How to use Google's Motion Stills app to be more creative with Apple's Live Photos
Google this week updated its Motion Stills app — which stabilizes Apple's Live Photos, and enables quick creation of GIFs and short movies — with support for exporting back to the Live Photos format. Here's how to do that and use the app in general.
Once you've got a few Live Photos, opening the app will present you with an animated gallery of recent items, and prompt you to create your first movie. Before you do that though, it's worth scrolling up a little higher until you see the Settings icon appear.
This menu lets you change the quality of exported GIFs, apply watermarking, and adjust how often saved clips repeat in movies. You can also choose to unhide all of your clips, which is important, since there doesn't seem to be a good way of restoring individually hidden items.
Back at the main screen, you can create a simple movie by swiping right on multiple clips — swiping left will hide one. Once you've got enough, you can tap and hold on thumbnails in the bottom tray to rearrange their order, or drag them out to remove them entirely. Selecting the Play button will preview a montage, and bring up still more options.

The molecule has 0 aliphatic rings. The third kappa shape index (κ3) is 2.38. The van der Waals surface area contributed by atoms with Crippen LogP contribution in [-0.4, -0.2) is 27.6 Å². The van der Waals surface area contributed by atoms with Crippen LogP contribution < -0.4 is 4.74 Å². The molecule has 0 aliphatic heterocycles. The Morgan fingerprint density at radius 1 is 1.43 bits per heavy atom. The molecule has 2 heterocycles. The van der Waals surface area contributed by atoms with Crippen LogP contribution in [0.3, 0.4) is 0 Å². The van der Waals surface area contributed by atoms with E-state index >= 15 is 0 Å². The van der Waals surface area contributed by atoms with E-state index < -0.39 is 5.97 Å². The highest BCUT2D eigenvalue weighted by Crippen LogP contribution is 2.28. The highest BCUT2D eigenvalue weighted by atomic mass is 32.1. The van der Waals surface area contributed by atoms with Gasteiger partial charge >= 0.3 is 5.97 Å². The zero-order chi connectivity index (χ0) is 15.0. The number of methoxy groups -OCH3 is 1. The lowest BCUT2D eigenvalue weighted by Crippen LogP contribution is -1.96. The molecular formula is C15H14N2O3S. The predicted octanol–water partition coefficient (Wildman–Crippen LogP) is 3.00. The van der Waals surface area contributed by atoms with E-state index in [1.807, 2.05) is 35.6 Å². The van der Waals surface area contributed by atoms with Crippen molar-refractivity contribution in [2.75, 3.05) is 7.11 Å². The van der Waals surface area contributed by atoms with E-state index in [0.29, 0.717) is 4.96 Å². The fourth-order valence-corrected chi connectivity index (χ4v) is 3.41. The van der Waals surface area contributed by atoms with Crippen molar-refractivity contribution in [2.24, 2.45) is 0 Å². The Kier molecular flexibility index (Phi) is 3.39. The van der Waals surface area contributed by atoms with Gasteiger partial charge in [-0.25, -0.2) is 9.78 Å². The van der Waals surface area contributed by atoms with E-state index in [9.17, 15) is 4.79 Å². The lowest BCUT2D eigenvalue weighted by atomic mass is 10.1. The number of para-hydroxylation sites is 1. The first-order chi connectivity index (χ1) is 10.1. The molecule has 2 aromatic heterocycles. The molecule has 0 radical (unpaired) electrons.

You can mute audio, or tap the triple-dot icon to sort clips by when they were shot. More importantly, hitting the Share button in the lower-right will compile the movie and bring up the iOS share sheet, letting you push it to places like Facebook, Instagram, and Messages.
Most of the time, you'll probably want to focus on a single clip. Just tap on one from the main screen and you'll be presented with a small assortment of options.
The leftmost icon on the bottom toggles Google's automatic enhancements, which may include not just stabilization but things like cropping. It's usually best to leave them on. The twin arrows choose whether a clip loops forward and backward, and of course the speaker icon toggles sound.
More interesting is the "T" icon, which lets you add text. You can tap the color wheel to pick a background color, and tap yet another "T" button to cycle through a handful of fonts. The radar-like icon toggles Motion Text, which can be used to link text to a moving object.
To actually make use of Motion Text, though, you have to hit "Done" once you've written it, and then tap and drag it to the object — this can be tricky if it's a fast-moving thing like a car.
You can also drag text into stationary positions. To delete any item you don't like, tap on it and then pick the trash can icon.
Finally, hitting the Share option will bring up three export methods: Live Photo, GIF, and video. The latter two are largely self-explanatory, but hitting "Export Live Photo" will first bring up a slider for selecting the still image.